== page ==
American Jews thrived in the 20th century. While poverty persisted among Jews, American Jews experienced increasing affluence, influence and acceptance. During the 20th century, American Jews could increasingly attend the best universities and be employed in virtually every sector of the economy.   However, as Brandeis University professor Jonathan Sarna has documented, until the l980s, American cultural norms strongly favored in-marriage – among Catholics and Protestants, among Italians, Germans, and Swedes – and this had the effect of maintaining the Jewish community as a “kept community.”  The norm of in marriage in America began to weaken in the l960s and by the mid-l980s, we found ourselves in the most open accepting society where Jews have ever lived.  

And let us at least acknowledge, if only in passing, that there were traditional segments of European Jewry that believed, from the outset, that modernity would erode Jewish commitment; that modern values emphasizing individualism and material acquisition were antithetical to Jewish values. The most traditional sought to maintain their insular communities; and minimize interaction with the wider culture so they could retain their communities and their lifestyles. One of the leading rabbis of his time, Rabbi Akiva Eiger (1761-1838) went so far as to write Napoleon and plead that emancipation not be brought to the Jews of Germany. Their heirs are the thriving Haredi communities today in New York, in Israel, and throughout the world. While they were often denigrated and marginalized, their strength and birth rates today seem to assure a strong Jewish future.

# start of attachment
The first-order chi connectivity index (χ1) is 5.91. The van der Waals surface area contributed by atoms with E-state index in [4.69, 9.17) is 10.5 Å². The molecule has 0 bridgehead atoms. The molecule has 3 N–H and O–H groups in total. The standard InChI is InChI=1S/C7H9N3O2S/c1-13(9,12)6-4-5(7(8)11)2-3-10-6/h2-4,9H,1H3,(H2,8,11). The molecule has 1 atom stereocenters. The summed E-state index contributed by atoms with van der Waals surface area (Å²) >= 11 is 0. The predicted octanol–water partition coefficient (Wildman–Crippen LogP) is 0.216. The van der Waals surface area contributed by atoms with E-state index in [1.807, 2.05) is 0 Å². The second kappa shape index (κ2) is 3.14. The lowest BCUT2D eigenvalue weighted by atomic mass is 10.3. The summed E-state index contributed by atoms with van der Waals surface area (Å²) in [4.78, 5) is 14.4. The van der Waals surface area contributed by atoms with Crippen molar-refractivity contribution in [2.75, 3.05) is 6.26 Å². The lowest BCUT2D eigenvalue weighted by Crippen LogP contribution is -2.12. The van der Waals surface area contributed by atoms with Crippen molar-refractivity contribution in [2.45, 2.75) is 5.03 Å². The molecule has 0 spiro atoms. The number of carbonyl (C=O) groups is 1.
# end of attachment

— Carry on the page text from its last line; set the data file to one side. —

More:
Hence, the question for most of us remains: how to sustain and strengthen Jewish life in face of the full embrace of modernity? And for this, we are thoroughly ill prepared. How could we be prepared? Being part of a kept community sustained by broader cultural norms, we had focused on other pressing agendas. In the first half of the 20th century, the American Jewish community had focused on responding to the urgent needs of millions of immigrants who had reached our shores; and later, while continuing this work, we mobilized to provide essential support to rescue 3 million Jews from the ashes of the Holocaust; and being an essential partner in building the Jewish State. These were the urgent issues and challenges that required our attention and our resources. And our record of accomplishment in these areas is remarkable.